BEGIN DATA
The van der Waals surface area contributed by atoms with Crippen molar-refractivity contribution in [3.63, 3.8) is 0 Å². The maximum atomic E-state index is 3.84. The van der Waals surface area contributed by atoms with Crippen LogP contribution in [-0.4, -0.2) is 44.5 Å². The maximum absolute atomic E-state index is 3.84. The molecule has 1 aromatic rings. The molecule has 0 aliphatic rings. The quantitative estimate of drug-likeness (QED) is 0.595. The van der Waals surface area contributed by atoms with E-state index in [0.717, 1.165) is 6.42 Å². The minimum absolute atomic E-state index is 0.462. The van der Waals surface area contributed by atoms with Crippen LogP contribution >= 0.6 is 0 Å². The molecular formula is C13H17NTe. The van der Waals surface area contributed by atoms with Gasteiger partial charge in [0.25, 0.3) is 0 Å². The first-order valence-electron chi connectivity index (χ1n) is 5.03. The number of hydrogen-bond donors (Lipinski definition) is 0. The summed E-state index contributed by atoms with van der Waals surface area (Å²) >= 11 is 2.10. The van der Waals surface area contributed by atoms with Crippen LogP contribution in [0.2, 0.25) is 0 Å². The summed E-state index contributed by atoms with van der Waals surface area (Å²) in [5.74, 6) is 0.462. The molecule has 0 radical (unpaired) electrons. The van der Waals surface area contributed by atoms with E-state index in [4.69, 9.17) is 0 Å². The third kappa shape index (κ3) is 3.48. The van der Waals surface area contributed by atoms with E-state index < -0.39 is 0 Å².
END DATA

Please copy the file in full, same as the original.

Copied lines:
The van der Waals surface area contributed by atoms with Crippen molar-refractivity contribution in [3.63, 3.8) is 0 Å². The maximum atomic E-state index is 3.84. The van der Waals surface area contributed by atoms with Crippen LogP contribution in [-0.4, -0.2) is 44.5 Å². The maximum absolute atomic E-state index is 3.84. The molecule has 1 aromatic rings. The molecule has 0 aliphatic rings. The quantitative estimate of drug-likeness (QED) is 0.595. The van der Waals surface area contributed by atoms with E-state index in [0.717, 1.165) is 6.42 Å². The minimum absolute atomic E-state index is 0.462. The van der Waals surface area contributed by atoms with Crippen LogP contribution >= 0.6 is 0 Å². The molecular formula is C13H17NTe. The van der Waals surface area contributed by atoms with Gasteiger partial charge in [0.25, 0.3) is 0 Å². The first-order valence-electron chi connectivity index (χ1n) is 5.03. The number of hydrogen-bond donors (Lipinski definition) is 0. The summed E-state index contributed by atoms with van der Waals surface area (Å²) >= 11 is 2.10. The van der Waals surface area contributed by atoms with Crippen LogP contribution in [0.2, 0.25) is 0 Å². The summed E-state index contributed by atoms with van der Waals surface area (Å²) in [5.74, 6) is 0.462. The molecule has 0 radical (unpaired) electrons. The van der Waals surface area contributed by atoms with E-state index in [4.69, 9.17) is 0 Å². The third kappa shape index (κ3) is 3.48. The van der Waals surface area contributed by atoms with E-state index < -0.39 is 0 Å².